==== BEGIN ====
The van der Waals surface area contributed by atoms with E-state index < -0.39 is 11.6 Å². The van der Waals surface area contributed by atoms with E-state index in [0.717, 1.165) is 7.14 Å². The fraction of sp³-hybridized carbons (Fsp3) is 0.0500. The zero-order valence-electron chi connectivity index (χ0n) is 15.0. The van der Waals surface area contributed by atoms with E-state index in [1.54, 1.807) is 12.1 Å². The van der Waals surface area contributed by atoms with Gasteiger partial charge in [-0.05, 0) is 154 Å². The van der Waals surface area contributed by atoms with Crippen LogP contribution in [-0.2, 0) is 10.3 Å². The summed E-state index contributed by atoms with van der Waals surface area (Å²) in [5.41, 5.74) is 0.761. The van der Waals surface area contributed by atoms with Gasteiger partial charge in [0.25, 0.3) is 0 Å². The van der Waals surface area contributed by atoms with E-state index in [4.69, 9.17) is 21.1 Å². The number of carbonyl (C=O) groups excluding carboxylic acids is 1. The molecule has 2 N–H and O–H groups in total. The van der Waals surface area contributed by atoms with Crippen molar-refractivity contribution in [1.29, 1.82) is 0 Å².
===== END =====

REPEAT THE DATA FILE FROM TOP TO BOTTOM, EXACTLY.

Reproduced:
The van der Waals surface area contributed by atoms with E-state index < -0.39 is 11.6 Å². The van der Waals surface area contributed by atoms with E-state index in [0.717, 1.165) is 7.14 Å². The fraction of sp³-hybridized carbons (Fsp3) is 0.0500. The zero-order valence-electron chi connectivity index (χ0n) is 15.0. The van der Waals surface area contributed by atoms with E-state index in [1.54, 1.807) is 12.1 Å². The van der Waals surface area contributed by atoms with Gasteiger partial charge in [-0.05, 0) is 154 Å². The van der Waals surface area contributed by atoms with Crippen LogP contribution in [-0.2, 0) is 10.3 Å². The summed E-state index contributed by atoms with van der Waals surface area (Å²) in [5.41, 5.74) is 0.761. The van der Waals surface area contributed by atoms with Gasteiger partial charge in [0.25, 0.3) is 0 Å². The van der Waals surface area contributed by atoms with E-state index in [4.69, 9.17) is 21.1 Å². The number of carbonyl (C=O) groups excluding carboxylic acids is 1. The molecule has 2 N–H and O–H groups in total. The van der Waals surface area contributed by atoms with Crippen molar-refractivity contribution in [1.29, 1.82) is 0 Å².